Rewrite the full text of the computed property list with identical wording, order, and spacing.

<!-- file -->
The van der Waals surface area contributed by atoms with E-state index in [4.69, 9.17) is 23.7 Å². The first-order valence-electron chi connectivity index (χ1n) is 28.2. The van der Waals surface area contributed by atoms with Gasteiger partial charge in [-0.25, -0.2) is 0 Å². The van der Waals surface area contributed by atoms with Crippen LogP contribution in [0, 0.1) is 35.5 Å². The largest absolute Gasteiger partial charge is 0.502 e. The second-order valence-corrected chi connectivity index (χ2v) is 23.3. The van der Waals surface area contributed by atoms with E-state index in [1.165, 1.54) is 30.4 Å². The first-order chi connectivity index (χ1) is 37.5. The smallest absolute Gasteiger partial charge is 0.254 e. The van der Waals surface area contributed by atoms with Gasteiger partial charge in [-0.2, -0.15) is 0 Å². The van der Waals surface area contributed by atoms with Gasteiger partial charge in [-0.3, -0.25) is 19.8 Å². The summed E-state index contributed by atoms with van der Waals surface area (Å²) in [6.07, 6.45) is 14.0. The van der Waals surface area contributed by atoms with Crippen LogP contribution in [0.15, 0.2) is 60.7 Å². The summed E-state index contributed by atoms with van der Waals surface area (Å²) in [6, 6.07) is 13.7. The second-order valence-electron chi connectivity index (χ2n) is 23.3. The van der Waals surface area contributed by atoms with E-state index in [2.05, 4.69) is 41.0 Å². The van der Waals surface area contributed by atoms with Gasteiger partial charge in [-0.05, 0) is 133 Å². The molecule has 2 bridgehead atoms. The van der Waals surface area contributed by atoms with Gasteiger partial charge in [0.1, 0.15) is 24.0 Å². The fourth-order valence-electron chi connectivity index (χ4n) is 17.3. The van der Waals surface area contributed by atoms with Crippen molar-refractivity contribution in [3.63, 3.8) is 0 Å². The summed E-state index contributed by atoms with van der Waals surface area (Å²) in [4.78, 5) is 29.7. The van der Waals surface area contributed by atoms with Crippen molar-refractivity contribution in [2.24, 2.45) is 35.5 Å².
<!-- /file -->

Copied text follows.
The van der Waals surface area contributed by atoms with E-state index in [4.69, 9.17) is 23.7 Å². The first-order valence-electron chi connectivity index (χ1n) is 28.2. The van der Waals surface area contributed by atoms with Gasteiger partial charge in [-0.25, -0.2) is 0 Å². The van der Waals surface area contributed by atoms with Crippen LogP contribution in [0, 0.1) is 35.5 Å². The largest absolute Gasteiger partial charge is 0.502 e. The second-order valence-corrected chi connectivity index (χ2v) is 23.3. The van der Waals surface area contributed by atoms with E-state index in [1.165, 1.54) is 30.4 Å². The first-order chi connectivity index (χ1) is 37.5. The smallest absolute Gasteiger partial charge is 0.254 e. The van der Waals surface area contributed by atoms with Gasteiger partial charge in [-0.2, -0.15) is 0 Å². The van der Waals surface area contributed by atoms with Gasteiger partial charge in [-0.3, -0.25) is 19.8 Å². The summed E-state index contributed by atoms with van der Waals surface area (Å²) in [6.07, 6.45) is 14.0. The van der Waals surface area contributed by atoms with Crippen LogP contribution in [0.15, 0.2) is 60.7 Å². The summed E-state index contributed by atoms with van der Waals surface area (Å²) in [6, 6.07) is 13.7. The second-order valence-electron chi connectivity index (χ2n) is 23.3. The van der Waals surface area contributed by atoms with E-state index in [2.05, 4.69) is 41.0 Å². The van der Waals surface area contributed by atoms with Gasteiger partial charge in [-0.05, 0) is 133 Å². The molecule has 2 bridgehead atoms. The van der Waals surface area contributed by atoms with Gasteiger partial charge in [0.1, 0.15) is 24.0 Å². The fourth-order valence-electron chi connectivity index (χ4n) is 17.3. The van der Waals surface area contributed by atoms with Crippen molar-refractivity contribution in [3.63, 3.8) is 0 Å². The summed E-state index contributed by atoms with van der Waals surface area (Å²) in [4.78, 5) is 29.7. The van der Waals surface area contributed by atoms with Crippen molar-refractivity contribution in [2.24, 2.45) is 35.5 Å².